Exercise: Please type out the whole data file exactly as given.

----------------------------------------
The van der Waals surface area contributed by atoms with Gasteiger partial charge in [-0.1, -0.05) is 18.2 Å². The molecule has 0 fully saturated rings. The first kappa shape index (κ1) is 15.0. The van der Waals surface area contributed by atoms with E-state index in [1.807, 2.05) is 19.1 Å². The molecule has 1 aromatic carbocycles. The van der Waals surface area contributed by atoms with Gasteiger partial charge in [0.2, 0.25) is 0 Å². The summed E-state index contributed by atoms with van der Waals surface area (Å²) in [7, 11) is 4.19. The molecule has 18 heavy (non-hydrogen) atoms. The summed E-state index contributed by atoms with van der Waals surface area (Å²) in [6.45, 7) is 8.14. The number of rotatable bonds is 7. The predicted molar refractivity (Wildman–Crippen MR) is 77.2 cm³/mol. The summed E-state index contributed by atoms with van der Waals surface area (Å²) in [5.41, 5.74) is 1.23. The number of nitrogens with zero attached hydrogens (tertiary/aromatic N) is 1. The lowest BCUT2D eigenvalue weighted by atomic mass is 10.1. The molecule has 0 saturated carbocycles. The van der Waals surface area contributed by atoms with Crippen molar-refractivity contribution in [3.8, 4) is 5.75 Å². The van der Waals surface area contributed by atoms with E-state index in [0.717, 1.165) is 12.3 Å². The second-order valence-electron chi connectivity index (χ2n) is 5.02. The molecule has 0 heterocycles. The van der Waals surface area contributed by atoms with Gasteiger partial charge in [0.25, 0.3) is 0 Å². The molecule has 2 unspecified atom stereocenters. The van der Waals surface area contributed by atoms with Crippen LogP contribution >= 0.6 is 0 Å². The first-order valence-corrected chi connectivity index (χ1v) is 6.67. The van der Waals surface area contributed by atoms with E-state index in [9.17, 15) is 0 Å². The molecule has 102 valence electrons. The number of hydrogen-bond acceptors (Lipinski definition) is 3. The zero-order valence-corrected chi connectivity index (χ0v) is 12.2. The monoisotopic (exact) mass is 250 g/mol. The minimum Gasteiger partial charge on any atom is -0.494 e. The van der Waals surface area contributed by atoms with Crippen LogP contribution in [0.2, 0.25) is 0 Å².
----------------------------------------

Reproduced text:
The van der Waals surface area contributed by atoms with Gasteiger partial charge in [-0.1, -0.05) is 18.2 Å². The molecule has 0 fully saturated rings. The first kappa shape index (κ1) is 15.0. The van der Waals surface area contributed by atoms with E-state index in [1.807, 2.05) is 19.1 Å². The molecule has 1 aromatic carbocycles. The van der Waals surface area contributed by atoms with Gasteiger partial charge in [0.2, 0.25) is 0 Å². The summed E-state index contributed by atoms with van der Waals surface area (Å²) in [7, 11) is 4.19. The molecule has 18 heavy (non-hydrogen) atoms. The summed E-state index contributed by atoms with van der Waals surface area (Å²) in [6.45, 7) is 8.14. The number of rotatable bonds is 7. The predicted molar refractivity (Wildman–Crippen MR) is 77.2 cm³/mol. The summed E-state index contributed by atoms with van der Waals surface area (Å²) in [5.41, 5.74) is 1.23. The number of nitrogens with zero attached hydrogens (tertiary/aromatic N) is 1. The lowest BCUT2D eigenvalue weighted by atomic mass is 10.1. The molecule has 0 saturated carbocycles. The van der Waals surface area contributed by atoms with Crippen molar-refractivity contribution in [3.8, 4) is 5.75 Å². The van der Waals surface area contributed by atoms with E-state index in [0.717, 1.165) is 12.3 Å². The second-order valence-electron chi connectivity index (χ2n) is 5.02. The molecule has 0 heterocycles. The van der Waals surface area contributed by atoms with Gasteiger partial charge in [0.25, 0.3) is 0 Å². The molecule has 2 unspecified atom stereocenters. The van der Waals surface area contributed by atoms with Crippen LogP contribution >= 0.6 is 0 Å². The first-order valence-corrected chi connectivity index (χ1v) is 6.67. The van der Waals surface area contributed by atoms with E-state index in [9.17, 15) is 0 Å². The molecule has 102 valence electrons. The number of hydrogen-bond acceptors (Lipinski definition) is 3. The zero-order valence-corrected chi connectivity index (χ0v) is 12.2. The monoisotopic (exact) mass is 250 g/mol. The minimum Gasteiger partial charge on any atom is -0.494 e. The van der Waals surface area contributed by atoms with Crippen LogP contribution in [0.2, 0.25) is 0 Å².